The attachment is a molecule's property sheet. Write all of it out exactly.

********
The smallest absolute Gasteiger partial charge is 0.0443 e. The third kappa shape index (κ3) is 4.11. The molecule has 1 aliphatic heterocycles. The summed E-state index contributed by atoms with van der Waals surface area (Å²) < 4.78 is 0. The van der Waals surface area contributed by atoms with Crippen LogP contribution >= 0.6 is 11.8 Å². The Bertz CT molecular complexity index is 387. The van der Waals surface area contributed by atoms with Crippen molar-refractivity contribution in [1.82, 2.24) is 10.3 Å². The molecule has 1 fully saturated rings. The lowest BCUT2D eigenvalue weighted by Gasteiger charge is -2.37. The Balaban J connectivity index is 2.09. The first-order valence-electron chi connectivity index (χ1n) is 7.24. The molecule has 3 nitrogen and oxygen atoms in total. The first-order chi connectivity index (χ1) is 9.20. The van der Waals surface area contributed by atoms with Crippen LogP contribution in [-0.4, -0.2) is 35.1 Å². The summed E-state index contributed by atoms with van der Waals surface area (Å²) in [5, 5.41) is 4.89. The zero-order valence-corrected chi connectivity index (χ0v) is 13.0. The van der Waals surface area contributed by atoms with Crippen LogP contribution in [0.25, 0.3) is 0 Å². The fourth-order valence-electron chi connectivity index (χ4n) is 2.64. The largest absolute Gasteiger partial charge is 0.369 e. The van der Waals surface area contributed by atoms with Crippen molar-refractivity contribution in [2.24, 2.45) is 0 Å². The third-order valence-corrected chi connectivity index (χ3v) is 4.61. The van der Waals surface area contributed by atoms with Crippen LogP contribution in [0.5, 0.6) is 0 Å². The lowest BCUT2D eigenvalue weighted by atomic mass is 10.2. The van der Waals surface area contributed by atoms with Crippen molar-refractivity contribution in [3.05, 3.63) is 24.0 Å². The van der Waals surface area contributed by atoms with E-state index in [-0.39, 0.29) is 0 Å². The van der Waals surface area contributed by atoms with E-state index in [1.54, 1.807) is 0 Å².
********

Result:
The smallest absolute Gasteiger partial charge is 0.0443 e. The third kappa shape index (κ3) is 4.11. The molecule has 1 aliphatic heterocycles. The summed E-state index contributed by atoms with van der Waals surface area (Å²) < 4.78 is 0. The van der Waals surface area contributed by atoms with Crippen LogP contribution >= 0.6 is 11.8 Å². The Bertz CT molecular complexity index is 387. The van der Waals surface area contributed by atoms with Crippen molar-refractivity contribution in [1.82, 2.24) is 10.3 Å². The molecule has 1 fully saturated rings. The lowest BCUT2D eigenvalue weighted by Gasteiger charge is -2.37. The Balaban J connectivity index is 2.09. The first-order valence-electron chi connectivity index (χ1n) is 7.24. The molecule has 3 nitrogen and oxygen atoms in total. The first-order chi connectivity index (χ1) is 9.20. The van der Waals surface area contributed by atoms with Crippen LogP contribution in [-0.4, -0.2) is 35.1 Å². The summed E-state index contributed by atoms with van der Waals surface area (Å²) in [5, 5.41) is 4.89. The zero-order valence-corrected chi connectivity index (χ0v) is 13.0. The van der Waals surface area contributed by atoms with Crippen LogP contribution in [0.25, 0.3) is 0 Å². The fourth-order valence-electron chi connectivity index (χ4n) is 2.64. The largest absolute Gasteiger partial charge is 0.369 e. The van der Waals surface area contributed by atoms with Crippen molar-refractivity contribution in [2.24, 2.45) is 0 Å². The third-order valence-corrected chi connectivity index (χ3v) is 4.61. The van der Waals surface area contributed by atoms with Crippen LogP contribution in [0.5, 0.6) is 0 Å². The lowest BCUT2D eigenvalue weighted by atomic mass is 10.2. The van der Waals surface area contributed by atoms with Crippen molar-refractivity contribution in [3.05, 3.63) is 24.0 Å². The van der Waals surface area contributed by atoms with E-state index in [-0.39, 0.29) is 0 Å². The van der Waals surface area contributed by atoms with E-state index in [1.54, 1.807) is 0 Å².